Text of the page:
For any system admin, be it Compute/Network or Storage, Challenges are the same. Everyone deals with data, Everyone needs to automate simple day to day tasks if not large scales of automation, and that is where PowerShell lets you win the battle. The same PowerShell NetApp toolkit helped me to write an orchestration that lets us migrate the protected workload from the one Storage controller to another one.

This one year of experience with Netapp Storage tells me that, there may be many more storage admins who might not be aware of NetApp PowerShell Toolkit. I intend to write this blog series to bring PowerShell capabilities and it’s advantages to Storage Engineers in their day to day work.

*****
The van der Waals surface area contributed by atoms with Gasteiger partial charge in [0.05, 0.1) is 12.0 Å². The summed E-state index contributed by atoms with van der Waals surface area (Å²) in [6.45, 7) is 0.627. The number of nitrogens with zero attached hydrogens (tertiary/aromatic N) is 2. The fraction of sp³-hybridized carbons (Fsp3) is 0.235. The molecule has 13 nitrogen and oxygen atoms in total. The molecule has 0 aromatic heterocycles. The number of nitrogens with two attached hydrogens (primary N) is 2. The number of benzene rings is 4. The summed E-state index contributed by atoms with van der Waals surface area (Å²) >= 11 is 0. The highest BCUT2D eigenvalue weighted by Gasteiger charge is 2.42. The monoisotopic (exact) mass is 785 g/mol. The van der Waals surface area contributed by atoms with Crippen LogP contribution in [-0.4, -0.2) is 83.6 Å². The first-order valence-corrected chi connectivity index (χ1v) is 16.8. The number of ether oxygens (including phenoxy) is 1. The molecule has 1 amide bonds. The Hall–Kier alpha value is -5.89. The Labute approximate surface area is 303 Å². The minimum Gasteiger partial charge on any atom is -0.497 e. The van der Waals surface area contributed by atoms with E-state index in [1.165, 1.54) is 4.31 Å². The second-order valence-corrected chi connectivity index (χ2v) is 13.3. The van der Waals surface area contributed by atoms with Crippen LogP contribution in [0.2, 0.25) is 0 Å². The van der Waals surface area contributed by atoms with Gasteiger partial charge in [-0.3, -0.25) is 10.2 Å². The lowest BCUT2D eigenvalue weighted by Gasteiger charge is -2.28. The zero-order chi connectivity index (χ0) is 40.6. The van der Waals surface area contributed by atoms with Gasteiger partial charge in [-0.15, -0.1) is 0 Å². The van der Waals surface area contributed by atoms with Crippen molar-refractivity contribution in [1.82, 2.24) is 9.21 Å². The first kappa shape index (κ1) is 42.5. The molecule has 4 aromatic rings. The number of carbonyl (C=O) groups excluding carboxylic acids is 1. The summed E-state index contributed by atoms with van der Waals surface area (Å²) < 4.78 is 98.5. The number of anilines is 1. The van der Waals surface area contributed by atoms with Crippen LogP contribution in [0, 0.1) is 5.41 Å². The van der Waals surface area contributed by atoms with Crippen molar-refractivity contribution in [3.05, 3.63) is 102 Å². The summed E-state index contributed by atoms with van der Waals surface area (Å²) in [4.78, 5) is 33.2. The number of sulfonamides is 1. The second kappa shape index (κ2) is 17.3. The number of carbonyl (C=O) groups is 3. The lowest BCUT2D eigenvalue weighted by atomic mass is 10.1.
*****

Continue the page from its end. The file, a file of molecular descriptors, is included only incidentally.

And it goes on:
In the coming days, I would be writing about NetApp PowerShell Toolkit and it’s the usage. Here, I would share some tips and tricks to do NetApp Storage Orchestration via PowerShell toolkit.

I hope you would like this blog series. If you are currently working on NetApp storage, Please do comment below what you would like to read about? What are the current challenges you have as Storage admins? If you are using Netapp PowerShell Toolkit, How is your experience? until then stay tuned here will come back with first blog post in this blog series.

Please do subscribe and follow my blog if you haven’t done so far.


Thanks,

 

 

 

 

 

PSProvider and VMware datastore – PowerCLI

Hello everyone,

I am writing this short blog after a long time. While explaining in-out of PowerShell to some of my friends in person, I discussed about PSProviders. Most of the knowledge about PSProvider is information only and as a script writer we dont really bother about how powershell is playing with different resources (Variable/function/Filesystem/Registery Keys etc) which are used in PowerShell Session or a Script.